Watch Problemski Hotel on Vimeo here

PROBLEMSKI HOTEL: For the inmates of the multinational residential center somewhere in Europe, the circular, black comedy that is the cross-frontier migrant’s life ‘within the system’ becomes even blacker in December. For we are in the European ‘season of gladness and joy.’ Bipul doesn’t want to admit it to himself, but the Russian girl’s arrival makes a difference: Lidia. Hope? Surely not! A future? Get real! December is also the ninth month of Martina’s pregnancy. Pregnancies don’t go round in circles; they end in eruptions. Because when the situation is hopeless, rescue is near.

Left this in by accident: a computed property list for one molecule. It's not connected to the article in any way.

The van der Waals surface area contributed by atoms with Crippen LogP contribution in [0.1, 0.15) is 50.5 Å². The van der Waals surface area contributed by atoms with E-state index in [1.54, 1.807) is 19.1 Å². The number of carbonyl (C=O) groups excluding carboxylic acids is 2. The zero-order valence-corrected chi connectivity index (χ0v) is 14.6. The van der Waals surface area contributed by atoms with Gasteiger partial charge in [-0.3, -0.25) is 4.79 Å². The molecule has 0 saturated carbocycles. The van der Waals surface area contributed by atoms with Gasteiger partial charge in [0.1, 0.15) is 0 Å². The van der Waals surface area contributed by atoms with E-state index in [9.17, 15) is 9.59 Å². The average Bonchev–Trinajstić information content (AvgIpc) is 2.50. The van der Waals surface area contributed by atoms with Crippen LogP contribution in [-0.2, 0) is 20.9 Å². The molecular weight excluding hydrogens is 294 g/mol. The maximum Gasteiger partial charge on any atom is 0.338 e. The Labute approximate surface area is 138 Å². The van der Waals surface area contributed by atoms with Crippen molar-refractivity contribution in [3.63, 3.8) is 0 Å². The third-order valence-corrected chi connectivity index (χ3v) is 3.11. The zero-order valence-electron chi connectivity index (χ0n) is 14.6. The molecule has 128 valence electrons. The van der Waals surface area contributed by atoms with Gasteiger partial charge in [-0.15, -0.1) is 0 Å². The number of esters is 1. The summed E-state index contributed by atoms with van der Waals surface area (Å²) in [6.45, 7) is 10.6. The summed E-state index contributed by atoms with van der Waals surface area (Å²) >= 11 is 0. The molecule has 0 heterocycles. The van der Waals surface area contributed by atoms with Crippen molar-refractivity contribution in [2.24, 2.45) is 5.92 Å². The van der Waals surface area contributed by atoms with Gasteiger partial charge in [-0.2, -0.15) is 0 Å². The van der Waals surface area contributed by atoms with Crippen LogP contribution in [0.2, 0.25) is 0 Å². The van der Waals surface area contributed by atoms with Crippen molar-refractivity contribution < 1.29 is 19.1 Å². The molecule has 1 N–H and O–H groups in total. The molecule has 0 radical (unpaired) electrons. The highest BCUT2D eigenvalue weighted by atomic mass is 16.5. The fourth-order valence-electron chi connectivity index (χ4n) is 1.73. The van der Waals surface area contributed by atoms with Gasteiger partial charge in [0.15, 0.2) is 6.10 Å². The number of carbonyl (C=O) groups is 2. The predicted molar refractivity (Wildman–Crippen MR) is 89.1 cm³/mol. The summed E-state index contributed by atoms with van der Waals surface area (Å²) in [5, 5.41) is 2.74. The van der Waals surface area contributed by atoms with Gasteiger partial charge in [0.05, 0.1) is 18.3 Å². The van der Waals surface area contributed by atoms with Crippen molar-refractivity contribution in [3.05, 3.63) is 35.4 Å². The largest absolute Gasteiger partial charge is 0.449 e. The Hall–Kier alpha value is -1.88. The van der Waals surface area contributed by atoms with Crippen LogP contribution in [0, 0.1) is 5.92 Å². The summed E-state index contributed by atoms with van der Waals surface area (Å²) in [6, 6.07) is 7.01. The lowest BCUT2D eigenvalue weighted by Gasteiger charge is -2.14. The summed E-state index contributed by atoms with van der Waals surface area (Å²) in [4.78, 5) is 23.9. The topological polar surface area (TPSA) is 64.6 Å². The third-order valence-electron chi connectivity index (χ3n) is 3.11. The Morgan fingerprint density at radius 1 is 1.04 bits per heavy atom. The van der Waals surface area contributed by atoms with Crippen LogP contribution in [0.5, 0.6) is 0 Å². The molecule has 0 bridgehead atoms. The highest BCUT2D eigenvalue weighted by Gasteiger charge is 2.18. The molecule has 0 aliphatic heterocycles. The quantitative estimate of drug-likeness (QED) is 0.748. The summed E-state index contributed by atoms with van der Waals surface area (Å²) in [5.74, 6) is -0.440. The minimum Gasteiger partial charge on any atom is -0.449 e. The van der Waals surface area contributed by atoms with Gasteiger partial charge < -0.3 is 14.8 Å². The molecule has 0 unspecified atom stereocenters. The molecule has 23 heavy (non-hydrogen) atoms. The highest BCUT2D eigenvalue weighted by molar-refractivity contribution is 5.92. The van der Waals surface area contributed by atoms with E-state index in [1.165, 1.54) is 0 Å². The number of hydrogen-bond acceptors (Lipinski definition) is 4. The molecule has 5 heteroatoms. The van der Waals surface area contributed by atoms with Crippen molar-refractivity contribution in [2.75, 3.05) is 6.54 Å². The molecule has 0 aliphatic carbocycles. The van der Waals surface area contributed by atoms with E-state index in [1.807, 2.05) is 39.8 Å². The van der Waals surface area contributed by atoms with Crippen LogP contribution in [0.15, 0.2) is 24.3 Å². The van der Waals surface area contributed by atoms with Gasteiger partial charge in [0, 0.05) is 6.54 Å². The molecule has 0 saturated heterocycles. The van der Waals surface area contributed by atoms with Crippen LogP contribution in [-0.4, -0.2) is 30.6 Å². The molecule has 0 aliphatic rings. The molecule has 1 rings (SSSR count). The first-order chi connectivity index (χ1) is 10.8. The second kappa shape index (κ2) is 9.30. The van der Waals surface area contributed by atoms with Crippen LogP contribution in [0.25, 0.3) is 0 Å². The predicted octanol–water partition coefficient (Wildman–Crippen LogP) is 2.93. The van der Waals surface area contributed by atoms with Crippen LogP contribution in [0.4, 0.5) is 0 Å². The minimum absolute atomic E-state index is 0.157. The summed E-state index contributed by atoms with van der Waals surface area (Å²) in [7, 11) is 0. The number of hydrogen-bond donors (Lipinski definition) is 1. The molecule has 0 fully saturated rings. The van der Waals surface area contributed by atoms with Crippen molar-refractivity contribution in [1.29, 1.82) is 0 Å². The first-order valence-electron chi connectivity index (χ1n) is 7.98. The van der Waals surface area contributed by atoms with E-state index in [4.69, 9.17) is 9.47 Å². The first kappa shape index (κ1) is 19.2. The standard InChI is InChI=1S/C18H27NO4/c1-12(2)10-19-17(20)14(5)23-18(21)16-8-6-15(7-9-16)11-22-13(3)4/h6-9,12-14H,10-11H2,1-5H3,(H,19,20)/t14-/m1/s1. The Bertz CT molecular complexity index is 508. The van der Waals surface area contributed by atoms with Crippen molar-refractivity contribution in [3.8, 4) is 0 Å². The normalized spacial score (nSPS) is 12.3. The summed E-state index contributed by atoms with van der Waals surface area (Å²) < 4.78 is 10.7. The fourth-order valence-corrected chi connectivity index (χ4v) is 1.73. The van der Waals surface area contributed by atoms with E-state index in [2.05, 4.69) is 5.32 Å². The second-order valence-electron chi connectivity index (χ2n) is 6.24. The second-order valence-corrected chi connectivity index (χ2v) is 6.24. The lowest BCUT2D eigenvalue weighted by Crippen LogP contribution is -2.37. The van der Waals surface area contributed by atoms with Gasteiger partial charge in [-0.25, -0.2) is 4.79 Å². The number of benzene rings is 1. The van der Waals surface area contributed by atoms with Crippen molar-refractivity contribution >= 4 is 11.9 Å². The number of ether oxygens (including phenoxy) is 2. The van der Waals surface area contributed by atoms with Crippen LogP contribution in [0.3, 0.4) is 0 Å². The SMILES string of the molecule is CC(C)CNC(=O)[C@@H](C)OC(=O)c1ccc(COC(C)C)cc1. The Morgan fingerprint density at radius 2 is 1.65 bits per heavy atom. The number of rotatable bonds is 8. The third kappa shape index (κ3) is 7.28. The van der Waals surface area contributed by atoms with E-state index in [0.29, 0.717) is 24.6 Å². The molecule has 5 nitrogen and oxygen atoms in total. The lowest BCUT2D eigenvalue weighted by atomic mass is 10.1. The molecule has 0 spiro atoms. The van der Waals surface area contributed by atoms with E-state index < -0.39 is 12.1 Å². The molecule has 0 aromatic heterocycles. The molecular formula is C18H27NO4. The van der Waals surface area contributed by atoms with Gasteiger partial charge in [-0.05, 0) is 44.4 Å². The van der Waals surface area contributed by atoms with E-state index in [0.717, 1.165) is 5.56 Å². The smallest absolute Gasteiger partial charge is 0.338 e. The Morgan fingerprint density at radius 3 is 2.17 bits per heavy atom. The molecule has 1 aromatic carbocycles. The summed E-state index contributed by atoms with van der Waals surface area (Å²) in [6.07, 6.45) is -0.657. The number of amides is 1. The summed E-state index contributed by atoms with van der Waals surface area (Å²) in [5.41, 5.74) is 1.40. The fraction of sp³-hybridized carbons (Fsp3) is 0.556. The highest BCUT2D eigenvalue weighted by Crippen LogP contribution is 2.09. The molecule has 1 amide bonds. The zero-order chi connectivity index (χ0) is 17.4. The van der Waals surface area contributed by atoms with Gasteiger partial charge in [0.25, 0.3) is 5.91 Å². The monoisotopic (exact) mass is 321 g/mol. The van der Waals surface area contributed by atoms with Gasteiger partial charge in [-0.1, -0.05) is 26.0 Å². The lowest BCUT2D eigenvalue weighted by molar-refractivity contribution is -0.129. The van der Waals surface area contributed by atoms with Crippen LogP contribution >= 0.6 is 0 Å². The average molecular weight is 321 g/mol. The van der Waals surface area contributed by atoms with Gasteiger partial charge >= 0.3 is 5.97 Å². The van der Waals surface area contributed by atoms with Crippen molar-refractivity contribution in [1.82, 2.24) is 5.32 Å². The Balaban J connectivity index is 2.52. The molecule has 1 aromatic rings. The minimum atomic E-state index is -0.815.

Watch Surviving Skokie on Vimeo here

SURVIVING SKOKIE: They survived the horrors of the Holocaust and came to America to put the past behind. For decades they kept their awful memories secret, even from their children. But their silence ended when a band of neo-Nazi thugs threatened to march in their quiet village of Skokie, Illinois “because that is where the Jews are.”

Surviving Skokie is an intensely personal documentary by former Skokie resident Eli Adler about the provocative events of the 1970s, their aftermath, his family’s horrific experience of the Shoah, and a journey with his father to confront long-suppressed memories.